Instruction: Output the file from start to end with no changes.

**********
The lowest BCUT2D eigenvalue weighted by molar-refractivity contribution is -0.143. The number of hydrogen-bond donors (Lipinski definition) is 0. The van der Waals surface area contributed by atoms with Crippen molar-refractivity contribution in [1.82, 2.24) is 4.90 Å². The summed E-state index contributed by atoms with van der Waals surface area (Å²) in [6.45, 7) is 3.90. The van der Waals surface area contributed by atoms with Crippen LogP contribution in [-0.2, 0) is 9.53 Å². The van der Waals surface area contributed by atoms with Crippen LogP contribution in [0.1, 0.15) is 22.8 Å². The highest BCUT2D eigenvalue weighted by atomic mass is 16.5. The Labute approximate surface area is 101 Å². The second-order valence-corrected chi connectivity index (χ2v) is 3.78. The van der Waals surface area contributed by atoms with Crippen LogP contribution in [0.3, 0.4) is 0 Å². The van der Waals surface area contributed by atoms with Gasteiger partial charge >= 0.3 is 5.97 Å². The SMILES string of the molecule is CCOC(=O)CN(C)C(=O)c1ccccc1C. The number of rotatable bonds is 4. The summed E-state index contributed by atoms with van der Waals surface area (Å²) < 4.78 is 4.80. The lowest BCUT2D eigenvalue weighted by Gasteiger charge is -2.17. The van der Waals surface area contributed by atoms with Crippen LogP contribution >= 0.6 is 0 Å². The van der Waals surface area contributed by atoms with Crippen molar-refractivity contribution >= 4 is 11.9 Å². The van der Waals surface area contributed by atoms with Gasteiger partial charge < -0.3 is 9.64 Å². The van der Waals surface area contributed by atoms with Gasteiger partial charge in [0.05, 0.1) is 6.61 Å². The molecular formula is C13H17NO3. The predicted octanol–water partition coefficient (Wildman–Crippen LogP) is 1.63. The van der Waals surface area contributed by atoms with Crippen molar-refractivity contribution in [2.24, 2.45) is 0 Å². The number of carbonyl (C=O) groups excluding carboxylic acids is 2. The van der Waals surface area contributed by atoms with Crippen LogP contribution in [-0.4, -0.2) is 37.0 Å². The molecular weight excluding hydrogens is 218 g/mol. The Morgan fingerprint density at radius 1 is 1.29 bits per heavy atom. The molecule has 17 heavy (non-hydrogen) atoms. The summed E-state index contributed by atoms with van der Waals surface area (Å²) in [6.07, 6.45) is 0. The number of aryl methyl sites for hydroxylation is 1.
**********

The lowest BCUT2D eigenvalue weighted by molar-refractivity contribution is -0.143. The number of hydrogen-bond donors (Lipinski definition) is 0. The van der Waals surface area contributed by atoms with Crippen molar-refractivity contribution in [1.82, 2.24) is 4.90 Å². The summed E-state index contributed by atoms with van der Waals surface area (Å²) in [6.45, 7) is 3.90. The van der Waals surface area contributed by atoms with Crippen LogP contribution in [-0.2, 0) is 9.53 Å². The van der Waals surface area contributed by atoms with Crippen LogP contribution in [0.1, 0.15) is 22.8 Å². The highest BCUT2D eigenvalue weighted by atomic mass is 16.5. The Labute approximate surface area is 101 Å². The second-order valence-corrected chi connectivity index (χ2v) is 3.78. The van der Waals surface area contributed by atoms with Crippen LogP contribution in [0.3, 0.4) is 0 Å². The van der Waals surface area contributed by atoms with Gasteiger partial charge >= 0.3 is 5.97 Å². The SMILES string of the molecule is CCOC(=O)CN(C)C(=O)c1ccccc1C. The number of rotatable bonds is 4. The summed E-state index contributed by atoms with van der Waals surface area (Å²) < 4.78 is 4.80. The lowest BCUT2D eigenvalue weighted by Gasteiger charge is -2.17. The van der Waals surface area contributed by atoms with Crippen LogP contribution >= 0.6 is 0 Å². The van der Waals surface area contributed by atoms with Crippen molar-refractivity contribution >= 4 is 11.9 Å². The van der Waals surface area contributed by atoms with Gasteiger partial charge < -0.3 is 9.64 Å². The van der Waals surface area contributed by atoms with Gasteiger partial charge in [0.05, 0.1) is 6.61 Å². The molecular formula is C13H17NO3. The predicted octanol–water partition coefficient (Wildman–Crippen LogP) is 1.63. The van der Waals surface area contributed by atoms with Crippen molar-refractivity contribution in [2.24, 2.45) is 0 Å². The number of carbonyl (C=O) groups excluding carboxylic acids is 2. The van der Waals surface area contributed by atoms with Crippen LogP contribution in [-0.4, -0.2) is 37.0 Å². The molecular weight excluding hydrogens is 218 g/mol. The Morgan fingerprint density at radius 1 is 1.29 bits per heavy atom. The molecule has 17 heavy (non-hydrogen) atoms. The summed E-state index contributed by atoms with van der Waals surface area (Å²) in [6.07, 6.45) is 0. The number of aryl methyl sites for hydroxylation is 1.